Cover photo for James E. Troutman's Obituary
James E. Troutman Profile Photo
1934 James 2022

James E. Troutman

July 20, 1934 — January 9, 2022

Dayton



James Troutman, “Jim” to everyone, was born on July 20, 1934.  He passed away peacefully on Sunday, January 9, 2022, in the loving care of the Hospice of Dayton, with Debbie and Zach by his side.  He was 87 years old.


Jim is survived by his son Jeff (Elka), and Jeff’s sons Joshua and Jake, and his daughter Debbie and her son Zach and daughter Bella.  He also leaves behind his sisters Bonnie, Sue, Ethel, Terry, and Sharon (Bob), and brothers Willard (Grace) and Larry (Connie), and many nieces and nephews as well as relatives on Nancy’s side in Japan.

Jim follows his wife Nancy Hiroko Troutman, his parents Lee and Nancy, and his sister Debbie.

There are few who were as proud to serve in the military as Jim.  He joined the Air Force when he was 17 years old because his mother wouldn’t sign the papers that would have allowed him to join the Marines.  He ended up serving for over 27 years, and would have never retired if he’d have been allowed to stay.  He proudly wore his Air Force baseball cap constantly.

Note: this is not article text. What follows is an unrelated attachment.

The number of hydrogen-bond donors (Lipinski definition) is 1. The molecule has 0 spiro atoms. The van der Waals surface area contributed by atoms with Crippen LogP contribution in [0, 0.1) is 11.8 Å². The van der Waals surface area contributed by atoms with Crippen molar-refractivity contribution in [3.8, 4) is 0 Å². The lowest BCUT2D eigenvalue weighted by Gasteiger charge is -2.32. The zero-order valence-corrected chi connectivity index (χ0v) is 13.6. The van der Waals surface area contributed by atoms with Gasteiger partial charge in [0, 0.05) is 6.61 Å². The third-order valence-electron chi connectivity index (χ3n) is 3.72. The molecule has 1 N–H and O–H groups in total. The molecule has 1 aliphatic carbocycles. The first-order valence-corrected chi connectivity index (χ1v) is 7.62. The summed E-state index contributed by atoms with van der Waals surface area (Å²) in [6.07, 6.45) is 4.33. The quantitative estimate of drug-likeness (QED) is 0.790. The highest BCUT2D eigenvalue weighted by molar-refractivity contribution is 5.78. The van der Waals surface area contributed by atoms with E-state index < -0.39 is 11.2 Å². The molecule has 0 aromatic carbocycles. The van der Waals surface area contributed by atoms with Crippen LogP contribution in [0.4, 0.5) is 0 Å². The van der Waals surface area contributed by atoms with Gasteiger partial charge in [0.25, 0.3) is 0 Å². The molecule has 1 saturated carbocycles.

The Air Force was his ticket to see the world, and he saw a lot of it.  His most fruitful station was Tokyo where he met his future wife, Hiroko, who eventually adopted the American name “Nancy” in Jim’s mother’s honor.  No one knew them as Jim and Hiroko – it was always Jim and Nancy.  There were many nights that ended in the wee hours of the morning sitting around the kitchen table playing pinochle with friends, and there was a constant flow of kids running in and out of the house.

Jim was a simple man.  Meat and potatoes, coffee (lots of it), and an occasional Budweiser were his staples.  In years past, his bible and stacks of western novels sat by his bedside, and Country Western music records were his favorites.  Old-school Country  –  Johnny Cash, Hank Williams, Loretta Lynn.  (It would have been “Taylor who?” had you asked!)  When in civilian clothes, he favored blue jeans (ironed – yes, ironed – by Nancy), cowboy boots, and a leather belt with a silver belt buckle that he had fixed a silver dollar to.

In lieu of flowers, donations to the Hospice of Dayton would be appreciated by the family.  The staff and caretakers there are angels in their own right, and helped make Jim’s transition to meet Nancy with the peace and dignity that he deserved.

Donations can be sent to: The Hospice of Dayton, 324 Wilmington Ave., Dayton, OH 45420.

To order memorial trees or send flowers to the family in memory of James E. Troutman, please visit our flower store.

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